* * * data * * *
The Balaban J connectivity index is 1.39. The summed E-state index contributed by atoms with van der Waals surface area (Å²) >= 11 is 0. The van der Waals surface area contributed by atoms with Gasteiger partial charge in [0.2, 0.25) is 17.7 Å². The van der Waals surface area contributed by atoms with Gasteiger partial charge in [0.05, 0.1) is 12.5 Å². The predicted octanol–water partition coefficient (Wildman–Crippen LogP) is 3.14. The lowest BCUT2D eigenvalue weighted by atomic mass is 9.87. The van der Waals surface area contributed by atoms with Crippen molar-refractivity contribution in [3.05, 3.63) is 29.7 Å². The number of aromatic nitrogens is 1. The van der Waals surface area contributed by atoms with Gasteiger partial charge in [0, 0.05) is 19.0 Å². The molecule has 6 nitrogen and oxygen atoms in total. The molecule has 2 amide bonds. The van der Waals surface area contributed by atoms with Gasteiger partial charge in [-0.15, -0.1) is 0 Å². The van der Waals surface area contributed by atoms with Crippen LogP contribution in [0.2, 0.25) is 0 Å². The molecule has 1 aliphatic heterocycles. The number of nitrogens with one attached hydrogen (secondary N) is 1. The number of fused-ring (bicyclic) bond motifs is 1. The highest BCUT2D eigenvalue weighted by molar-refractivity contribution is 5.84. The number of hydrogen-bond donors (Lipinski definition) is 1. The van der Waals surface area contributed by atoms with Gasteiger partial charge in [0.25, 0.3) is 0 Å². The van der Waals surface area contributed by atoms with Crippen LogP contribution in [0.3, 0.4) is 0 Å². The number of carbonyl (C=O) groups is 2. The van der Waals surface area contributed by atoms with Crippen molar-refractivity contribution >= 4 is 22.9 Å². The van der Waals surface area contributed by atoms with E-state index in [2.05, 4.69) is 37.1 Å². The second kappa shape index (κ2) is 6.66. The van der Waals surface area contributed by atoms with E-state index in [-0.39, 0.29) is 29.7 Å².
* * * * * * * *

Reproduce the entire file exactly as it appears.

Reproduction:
The Balaban J connectivity index is 1.39. The summed E-state index contributed by atoms with van der Waals surface area (Å²) >= 11 is 0. The van der Waals surface area contributed by atoms with Gasteiger partial charge in [0.2, 0.25) is 17.7 Å². The van der Waals surface area contributed by atoms with Gasteiger partial charge in [0.05, 0.1) is 12.5 Å². The predicted octanol–water partition coefficient (Wildman–Crippen LogP) is 3.14. The lowest BCUT2D eigenvalue weighted by atomic mass is 9.87. The van der Waals surface area contributed by atoms with Crippen molar-refractivity contribution in [3.05, 3.63) is 29.7 Å². The number of aromatic nitrogens is 1. The van der Waals surface area contributed by atoms with Gasteiger partial charge in [0, 0.05) is 19.0 Å². The molecule has 6 nitrogen and oxygen atoms in total. The molecule has 2 amide bonds. The van der Waals surface area contributed by atoms with Gasteiger partial charge in [-0.15, -0.1) is 0 Å². The van der Waals surface area contributed by atoms with Crippen LogP contribution in [0.2, 0.25) is 0 Å². The molecule has 1 aliphatic heterocycles. The number of nitrogens with one attached hydrogen (secondary N) is 1. The number of fused-ring (bicyclic) bond motifs is 1. The highest BCUT2D eigenvalue weighted by molar-refractivity contribution is 5.84. The number of hydrogen-bond donors (Lipinski definition) is 1. The van der Waals surface area contributed by atoms with Gasteiger partial charge in [0.25, 0.3) is 0 Å². The van der Waals surface area contributed by atoms with Crippen LogP contribution in [0.3, 0.4) is 0 Å². The number of carbonyl (C=O) groups is 2. The van der Waals surface area contributed by atoms with Crippen molar-refractivity contribution >= 4 is 22.9 Å². The van der Waals surface area contributed by atoms with E-state index in [2.05, 4.69) is 37.1 Å². The second kappa shape index (κ2) is 6.66. The van der Waals surface area contributed by atoms with E-state index in [-0.39, 0.29) is 29.7 Å².